When people try to spot a lie, they generally make a judgment on a number of factors, including body language, expression, and word choice. This may be a mistake. People are complicated creatures, and they send mixed messages. Picking just one criterion to indicate truthfulness improves the odds of ferreting out a lie — but only a little bit.
This was the case in a recent experiment, run by the University of Huddersfield, where people asked to participate in a fake travel documentary were instructed to lie. Fake production assistants told the participants that they were running low on time, and would appreciate it if, on camera, they talked about one or two places they had travelled to and added in a couple of places they hadn't travelled to. Under these circumstances, an evaluator looking for signs of guilt would probably be thrown off by people who believed that, by lying, they were helping people out, not hurting them. Nervousness might be a lie, or it might just be a response to being on camera.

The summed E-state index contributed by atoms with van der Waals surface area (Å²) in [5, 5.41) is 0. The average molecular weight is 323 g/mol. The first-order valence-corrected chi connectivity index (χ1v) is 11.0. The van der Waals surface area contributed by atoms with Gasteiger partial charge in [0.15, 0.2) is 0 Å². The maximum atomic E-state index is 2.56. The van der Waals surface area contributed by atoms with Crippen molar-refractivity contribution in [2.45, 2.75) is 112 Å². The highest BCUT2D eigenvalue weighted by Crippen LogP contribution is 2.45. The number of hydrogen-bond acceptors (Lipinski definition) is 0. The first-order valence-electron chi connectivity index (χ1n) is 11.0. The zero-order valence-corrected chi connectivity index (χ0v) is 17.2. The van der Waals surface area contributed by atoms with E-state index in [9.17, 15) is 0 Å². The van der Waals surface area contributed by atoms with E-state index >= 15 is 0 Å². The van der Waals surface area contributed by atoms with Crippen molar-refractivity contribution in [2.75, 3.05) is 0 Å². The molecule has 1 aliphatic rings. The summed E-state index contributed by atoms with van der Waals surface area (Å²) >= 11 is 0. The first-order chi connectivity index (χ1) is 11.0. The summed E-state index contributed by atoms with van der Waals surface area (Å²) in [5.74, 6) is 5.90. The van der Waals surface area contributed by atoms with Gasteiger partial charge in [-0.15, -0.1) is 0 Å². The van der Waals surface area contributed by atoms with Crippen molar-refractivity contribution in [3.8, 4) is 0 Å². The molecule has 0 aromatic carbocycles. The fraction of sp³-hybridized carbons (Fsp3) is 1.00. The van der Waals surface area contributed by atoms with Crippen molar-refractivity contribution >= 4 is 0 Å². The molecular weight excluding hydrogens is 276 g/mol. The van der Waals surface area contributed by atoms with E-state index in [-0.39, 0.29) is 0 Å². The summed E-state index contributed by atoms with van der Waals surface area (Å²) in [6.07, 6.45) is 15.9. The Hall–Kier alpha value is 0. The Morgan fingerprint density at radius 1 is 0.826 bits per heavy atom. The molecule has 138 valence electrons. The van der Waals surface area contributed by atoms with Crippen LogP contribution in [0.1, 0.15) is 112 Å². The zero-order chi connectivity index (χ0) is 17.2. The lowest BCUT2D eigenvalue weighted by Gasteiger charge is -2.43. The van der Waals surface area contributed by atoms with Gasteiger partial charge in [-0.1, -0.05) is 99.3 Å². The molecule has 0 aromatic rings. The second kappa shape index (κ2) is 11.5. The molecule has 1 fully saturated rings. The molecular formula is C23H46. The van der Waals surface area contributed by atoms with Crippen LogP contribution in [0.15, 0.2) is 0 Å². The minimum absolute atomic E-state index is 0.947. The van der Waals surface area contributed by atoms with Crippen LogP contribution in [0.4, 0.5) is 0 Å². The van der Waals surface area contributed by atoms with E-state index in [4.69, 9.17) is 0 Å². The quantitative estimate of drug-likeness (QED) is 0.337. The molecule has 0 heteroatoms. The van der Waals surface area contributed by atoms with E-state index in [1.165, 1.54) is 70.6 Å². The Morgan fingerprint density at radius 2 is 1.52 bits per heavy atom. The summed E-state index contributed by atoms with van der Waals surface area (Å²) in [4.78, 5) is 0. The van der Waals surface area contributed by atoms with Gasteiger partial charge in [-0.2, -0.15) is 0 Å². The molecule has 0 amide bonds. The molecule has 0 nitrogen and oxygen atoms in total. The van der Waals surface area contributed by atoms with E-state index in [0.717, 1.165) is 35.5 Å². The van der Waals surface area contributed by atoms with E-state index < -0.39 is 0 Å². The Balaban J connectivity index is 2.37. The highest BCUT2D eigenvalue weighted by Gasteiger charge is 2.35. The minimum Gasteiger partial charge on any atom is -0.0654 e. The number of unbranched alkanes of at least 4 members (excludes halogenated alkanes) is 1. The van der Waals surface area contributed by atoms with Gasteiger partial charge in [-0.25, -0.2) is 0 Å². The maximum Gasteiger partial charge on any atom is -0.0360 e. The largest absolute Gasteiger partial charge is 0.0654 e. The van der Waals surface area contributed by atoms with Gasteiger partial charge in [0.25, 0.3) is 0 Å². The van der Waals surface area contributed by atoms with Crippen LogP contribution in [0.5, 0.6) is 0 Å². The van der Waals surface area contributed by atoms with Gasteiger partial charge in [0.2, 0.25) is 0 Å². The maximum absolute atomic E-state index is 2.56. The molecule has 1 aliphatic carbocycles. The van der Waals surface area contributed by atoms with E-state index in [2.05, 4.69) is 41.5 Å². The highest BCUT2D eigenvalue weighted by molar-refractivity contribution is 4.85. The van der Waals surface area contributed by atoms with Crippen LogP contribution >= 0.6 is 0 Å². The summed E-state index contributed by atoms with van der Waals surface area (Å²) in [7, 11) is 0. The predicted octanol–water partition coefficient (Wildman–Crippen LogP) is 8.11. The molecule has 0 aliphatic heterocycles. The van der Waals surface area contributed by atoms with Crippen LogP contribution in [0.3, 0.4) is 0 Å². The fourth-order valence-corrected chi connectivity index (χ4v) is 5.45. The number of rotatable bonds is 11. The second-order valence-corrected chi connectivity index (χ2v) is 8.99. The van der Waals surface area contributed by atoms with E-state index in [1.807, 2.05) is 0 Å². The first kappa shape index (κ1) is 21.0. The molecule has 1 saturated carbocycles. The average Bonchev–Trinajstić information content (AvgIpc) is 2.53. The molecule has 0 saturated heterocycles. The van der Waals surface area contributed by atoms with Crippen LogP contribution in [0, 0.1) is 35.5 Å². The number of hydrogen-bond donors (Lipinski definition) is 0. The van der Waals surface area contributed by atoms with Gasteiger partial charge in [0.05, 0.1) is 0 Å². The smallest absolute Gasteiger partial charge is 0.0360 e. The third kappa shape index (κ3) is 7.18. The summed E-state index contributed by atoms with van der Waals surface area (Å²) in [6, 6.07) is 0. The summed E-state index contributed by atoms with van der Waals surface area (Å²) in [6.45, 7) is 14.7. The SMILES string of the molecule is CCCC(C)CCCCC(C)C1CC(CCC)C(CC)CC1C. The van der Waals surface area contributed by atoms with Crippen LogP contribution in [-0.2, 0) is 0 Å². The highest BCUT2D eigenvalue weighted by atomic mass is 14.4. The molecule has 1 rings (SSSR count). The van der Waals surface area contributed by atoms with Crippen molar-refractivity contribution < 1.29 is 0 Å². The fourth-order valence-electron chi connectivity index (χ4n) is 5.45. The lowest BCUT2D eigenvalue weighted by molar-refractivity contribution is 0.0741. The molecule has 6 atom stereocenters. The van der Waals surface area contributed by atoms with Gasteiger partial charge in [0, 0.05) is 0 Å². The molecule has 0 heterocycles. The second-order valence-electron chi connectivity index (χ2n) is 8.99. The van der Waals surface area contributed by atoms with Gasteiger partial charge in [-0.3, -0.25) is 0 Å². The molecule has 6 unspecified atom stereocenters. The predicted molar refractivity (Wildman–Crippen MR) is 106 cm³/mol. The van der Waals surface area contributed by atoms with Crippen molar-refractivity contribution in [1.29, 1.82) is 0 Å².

When the researchers asked people watching the fake documentary to look only at whether people were thinking hard about the question, they got a better accuracy level than when they asked people to spot the lie. By only looking at one factor, people could screen out distracting extra factors.
This system was hardly fool proof. Although it gave people a boost at lie-detection, their accuracy peaked at about 60%. That's higher than chance, but just a little. Overall, fact-checking is probably better than reading body language.